Investment in the cultural and creative industries in Taiwan has grown significantly, especially in 2014 (for further details please see "Increasing investment in the cultural and creative industries"), and it is hoped that this growth will continue. While local laws and rules set the boundaries of legal protection for IP rights and guard against infringement, court decisions provide practical guidance on the scope of what can and cannot be done – especially in fact-intensive cases such as trademark disputes.

Creative ideas often involve parody – an act of imitation which criticises or pays homage to an original work – in order to express the creator’s opinions, comments or humour. IP issues can be raised if such parody forms part of a business. For example, what if a creator wants to use an imitative logo to commercialise its creative works? What if this would generate high revenues?  Is it possible to put money into this plan and avoid legal risks? Can parody be claimed as a basic right like freedom of speech, or as a limitation on IP rights like fair use? 

In Taiwan, the issue of parody mostly arises in copyright cases – in which fair use rules – there is much less discussion of this issue in the trademark field. However, the recently concluded 'Crying CHANEL' trademark dispute is a good example of parody under trademark law.

The dispute arose in 2012, was filed with the courts in 2013 and was ruled on by the district court in mid-2014. Finally, at the end of 2014 the IP Court found the defendant, who had sold bags bearing a logo imitating the CHANEL mark (see below), guilty and imposed a six-month prison sentence.

Click here to view image.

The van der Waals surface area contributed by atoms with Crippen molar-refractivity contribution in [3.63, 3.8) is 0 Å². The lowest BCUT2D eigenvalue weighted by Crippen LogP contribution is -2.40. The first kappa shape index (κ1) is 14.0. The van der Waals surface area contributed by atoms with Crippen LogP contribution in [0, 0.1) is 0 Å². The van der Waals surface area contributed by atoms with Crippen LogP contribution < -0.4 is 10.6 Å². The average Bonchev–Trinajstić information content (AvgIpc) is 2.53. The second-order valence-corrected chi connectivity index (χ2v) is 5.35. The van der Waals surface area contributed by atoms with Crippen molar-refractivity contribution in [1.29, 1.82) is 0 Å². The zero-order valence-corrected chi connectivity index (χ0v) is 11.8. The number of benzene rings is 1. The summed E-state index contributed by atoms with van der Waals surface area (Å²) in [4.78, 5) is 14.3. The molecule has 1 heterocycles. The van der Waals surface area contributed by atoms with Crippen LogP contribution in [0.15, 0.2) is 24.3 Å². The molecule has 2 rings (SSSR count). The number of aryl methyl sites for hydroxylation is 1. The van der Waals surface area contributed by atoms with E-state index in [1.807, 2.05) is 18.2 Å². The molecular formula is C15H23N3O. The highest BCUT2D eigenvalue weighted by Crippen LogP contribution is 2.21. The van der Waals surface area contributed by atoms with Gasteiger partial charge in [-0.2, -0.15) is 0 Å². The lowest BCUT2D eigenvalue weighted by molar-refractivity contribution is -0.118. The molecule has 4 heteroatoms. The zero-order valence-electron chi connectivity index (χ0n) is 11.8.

The defendant imported handbags and paper bags (see below) from China and sold them in Taiwan.

Click here to view image.

Click here to view image.

Both types of bag bore a logo which looked like a melting double C (nicknamed the 'Crying CHANEL' image) on the outside, while the tags and the inside of the bags bore logos of pumpkins with the wording "Halloween - Make life more interesting - New York since 2007” (see below).

Click here to view image.

The defendant used a pumpkin logo with the wording "HLW - Make life more interesting - New YorkXTaipei since 2007 (below) and registered a pumpkin HLW trademark (below) in Taiwan to sell the handbags on the products' brochure, website, shop and paper bags.

Click here to view image.

Click here to view image

The defendant was accused of criminal liability incurred by infringing the CHANEL mark. 

The district court found the defendant not guilty. The court considered the use of the Halloween pumpkin logos in the shops and on the packaging, and concluded that the defendant had no criminal intent to confuse customers, and that customers would not be misled into believing that goods bearing the Halloween pumpkin which looked like the Crying CHANEL logo were original or authorised goods of CHANEL. The court concluded that the case had no criminal element and thus should be heard by the civil courts as a trademark infringement suit.

However, on appeal the IP Court reversed the district court's decision, finding the defendant guilty because the appearance of the handbags and the Crying CHANEL logo was misleading. Although the defendant argued that the use of the Crying CHANEL logo was a parody, the IP Court found this argument insufficient to establish that the Crying CHANEL logo made a cultural contribution or had social value which would require the limitation of trademark protection. The IP Court concluded that the defendant's use of the Crying CHANEL logo was mere free riding on Chanel's reputation.

Crying CHANEL is the second famous case involving trademark parody in Taiwan. In the first, nicknamed 'BANANE HERMES', the defendant used a logo that replaced the carriage of the HERMES trademark with a banana. The case came to prominence because a Taiwanese celebrity chose BANANE bags as wedding gifts for her guests. During the criminal proceedings, the defendants pled guilty and settled with Hermes. Therefore, there was no opportunity for the courts to analyse the issue of parody under trademark law.

It has not yet been established whether trademark parody is acceptable in Taiwan. As a result, before creators step into the field, they should have their business plans examined by local counsel in order to minimise any legal risks and ensure that their ideas bring them high – and low-risk – profits.

Yulan Kuo

Jane CC Wang

This article first appeared in IAM magazine. For further information please visit www.iam-magazine.com.